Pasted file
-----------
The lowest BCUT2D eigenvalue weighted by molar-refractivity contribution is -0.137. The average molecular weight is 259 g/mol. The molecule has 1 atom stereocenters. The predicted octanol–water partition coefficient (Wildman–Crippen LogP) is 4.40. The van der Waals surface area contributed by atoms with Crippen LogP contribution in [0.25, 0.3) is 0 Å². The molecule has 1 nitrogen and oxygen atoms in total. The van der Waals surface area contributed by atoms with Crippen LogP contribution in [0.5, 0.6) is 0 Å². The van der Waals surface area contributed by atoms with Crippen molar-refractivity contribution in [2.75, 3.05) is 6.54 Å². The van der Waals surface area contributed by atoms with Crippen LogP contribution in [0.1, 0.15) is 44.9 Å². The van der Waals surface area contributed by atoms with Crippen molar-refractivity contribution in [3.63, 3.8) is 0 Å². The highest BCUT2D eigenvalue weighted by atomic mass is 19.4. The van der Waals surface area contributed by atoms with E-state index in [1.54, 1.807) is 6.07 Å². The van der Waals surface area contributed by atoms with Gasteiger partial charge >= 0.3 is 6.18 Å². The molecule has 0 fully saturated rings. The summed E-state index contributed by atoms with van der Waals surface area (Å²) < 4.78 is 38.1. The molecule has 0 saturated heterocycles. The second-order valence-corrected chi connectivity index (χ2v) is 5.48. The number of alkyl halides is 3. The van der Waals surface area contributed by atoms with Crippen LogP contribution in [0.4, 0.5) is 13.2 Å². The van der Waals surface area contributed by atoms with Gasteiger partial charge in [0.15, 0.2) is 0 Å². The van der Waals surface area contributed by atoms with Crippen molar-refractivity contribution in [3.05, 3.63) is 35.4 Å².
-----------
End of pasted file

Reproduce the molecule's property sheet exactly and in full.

The lowest BCUT2D eigenvalue weighted by molar-refractivity contribution is -0.137. The average molecular weight is 259 g/mol. The molecule has 1 atom stereocenters. The predicted octanol–water partition coefficient (Wildman–Crippen LogP) is 4.40. The van der Waals surface area contributed by atoms with Crippen LogP contribution in [0.25, 0.3) is 0 Å². The molecule has 1 nitrogen and oxygen atoms in total. The van der Waals surface area contributed by atoms with Crippen LogP contribution in [0.5, 0.6) is 0 Å². The van der Waals surface area contributed by atoms with Crippen molar-refractivity contribution in [2.75, 3.05) is 6.54 Å². The van der Waals surface area contributed by atoms with Crippen LogP contribution in [0.1, 0.15) is 44.9 Å². The van der Waals surface area contributed by atoms with Crippen molar-refractivity contribution in [3.63, 3.8) is 0 Å². The highest BCUT2D eigenvalue weighted by atomic mass is 19.4. The van der Waals surface area contributed by atoms with E-state index in [1.54, 1.807) is 6.07 Å². The van der Waals surface area contributed by atoms with Gasteiger partial charge >= 0.3 is 6.18 Å². The molecule has 0 fully saturated rings. The summed E-state index contributed by atoms with van der Waals surface area (Å²) < 4.78 is 38.1. The molecule has 0 saturated heterocycles. The second-order valence-corrected chi connectivity index (χ2v) is 5.48. The number of alkyl halides is 3. The van der Waals surface area contributed by atoms with Crippen LogP contribution in [0.4, 0.5) is 13.2 Å². The van der Waals surface area contributed by atoms with Gasteiger partial charge in [0.15, 0.2) is 0 Å². The van der Waals surface area contributed by atoms with Crippen molar-refractivity contribution in [3.05, 3.63) is 35.4 Å².